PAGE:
Supervisors and angry citizens fail to deter the SFMTA from managing on-street parking
This was the moment these indignant motorists had been waiting for. The elected supervisors were finally going to get the unelected bureaucrats at the San Francisco Municipal Transportation Agency to back off of plans to manage street parking and install new parking meters in their Western SoMa, northeast Mission, Potrero Hill, and Dogpatch neighborhoods.
Anger and frustration over the parking program has been building for more than a year (see "Pay to park," 1/24/12), and when Sup. Mark Farrell called a May 2 hearing before the Neighborhood Services and Safety Committee, SFMTA's critics put out the call and dozens showed up to voice their displeasure.
Farrell opened the hearing with a clear statement about where he stands on the issue: "I am very much against expanding parking meters into our residential neighborhoods." He also expressed opposition to the SFMTA's extension of meter hours to evenings and Sundays and said that would be the subject of another upcoming hearing.
"I think we're frankly on the wrong track," said Sup. Malia Cohen, who isn't on the committee but showed up just to voice the frustrations of her District 10 constituents and to help grill SFMTA head Ed Reiskin. She repeated the populist criticisms of the SFMTA, calling its goals "unattainable" and its critics "reasonable," and accusing the agency of not having a comprehensive parking management plan.
"I look forward to you saying, 'I quit, you win, no more parking meters,'" Cohen said to Reiskin, throwing red meat to the seething crowd, which erupted into loud, raucous, sustained applause and shouts of appreciation at the comment.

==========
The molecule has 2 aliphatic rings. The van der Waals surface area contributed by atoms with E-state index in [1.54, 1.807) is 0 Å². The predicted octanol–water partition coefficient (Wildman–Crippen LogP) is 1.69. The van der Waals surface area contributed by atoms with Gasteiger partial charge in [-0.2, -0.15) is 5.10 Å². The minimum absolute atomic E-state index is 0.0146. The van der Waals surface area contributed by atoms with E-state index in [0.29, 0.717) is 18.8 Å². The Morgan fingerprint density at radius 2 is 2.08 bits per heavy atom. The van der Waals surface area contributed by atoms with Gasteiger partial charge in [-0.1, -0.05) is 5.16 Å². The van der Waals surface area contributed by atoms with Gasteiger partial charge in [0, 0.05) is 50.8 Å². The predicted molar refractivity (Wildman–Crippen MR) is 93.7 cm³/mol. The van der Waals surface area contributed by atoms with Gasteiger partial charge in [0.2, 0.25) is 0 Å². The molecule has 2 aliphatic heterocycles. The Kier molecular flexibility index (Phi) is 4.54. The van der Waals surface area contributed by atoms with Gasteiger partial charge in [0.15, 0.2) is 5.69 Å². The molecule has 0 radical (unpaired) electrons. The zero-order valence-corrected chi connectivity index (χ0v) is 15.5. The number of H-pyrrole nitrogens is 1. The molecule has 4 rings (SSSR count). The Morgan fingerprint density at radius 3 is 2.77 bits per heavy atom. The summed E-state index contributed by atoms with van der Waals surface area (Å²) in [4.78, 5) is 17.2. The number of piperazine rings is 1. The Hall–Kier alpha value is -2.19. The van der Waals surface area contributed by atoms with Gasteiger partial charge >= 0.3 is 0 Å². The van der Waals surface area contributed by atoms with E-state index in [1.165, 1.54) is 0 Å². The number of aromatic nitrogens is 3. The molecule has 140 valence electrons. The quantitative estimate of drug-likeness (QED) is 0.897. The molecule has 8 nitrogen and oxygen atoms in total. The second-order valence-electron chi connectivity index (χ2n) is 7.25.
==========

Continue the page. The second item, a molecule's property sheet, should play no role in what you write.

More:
Those comments frame a defining problem in San Francisco: The city can't get to its sustainability and climate-change goals without reducing car use (see "Zero-sum future, p. 12) -- but even mild attempts to reduce parking create populist furor.
When Reiskin took the podium to deliver his presentation, he struck an even, diplomatic tone, saying that he understands people's concerns about the issue. "Parking is a challenging, sensitive, and difficult issue. Parking matters to people," he said.
But then he went on to explain that voters and previous supervisors charged the SFMTA with managing the city's entire transportation system Muni, cars, bikes, cabs, pedestrians, and parking in accordance with the city's Transit-First policy, which calls for active promotion of alternatives to private automobile use in this dense and growing city.
Then he responded directly to Cohen's challenge: "I would have to respectfully decline the suggestion that we don't manage parking. We have an obligation under the Charter to do so."
Reiskin rejects the frequent accusation that SFMTA is anti-car and the suggestion that the agency should focus on improving Muni before it can realistically expect people to rely less on private automobiles. The reality, he said, is that the city can't make Muni or bicycling more attractive without regulating automobiles in general and parking in particular.
He said drivers who circle the blocks looking for parking spots constitute 20-30 percent of traffic in this highly congested city, and they are the worst sorts of drivers to have on the roads. They clog traffic by stopping frequently or double-parking, they drive in bike lanes, they do dangerous U-turns, and they are often inattentive and distracted, presenting a danger to pedestrians and cyclists.
The agency's SF Park program tries to alleviate some of that problem by using market-based pricing at meters and garages to promote turnover in high-demand areas and to ensure the availability of parking spots.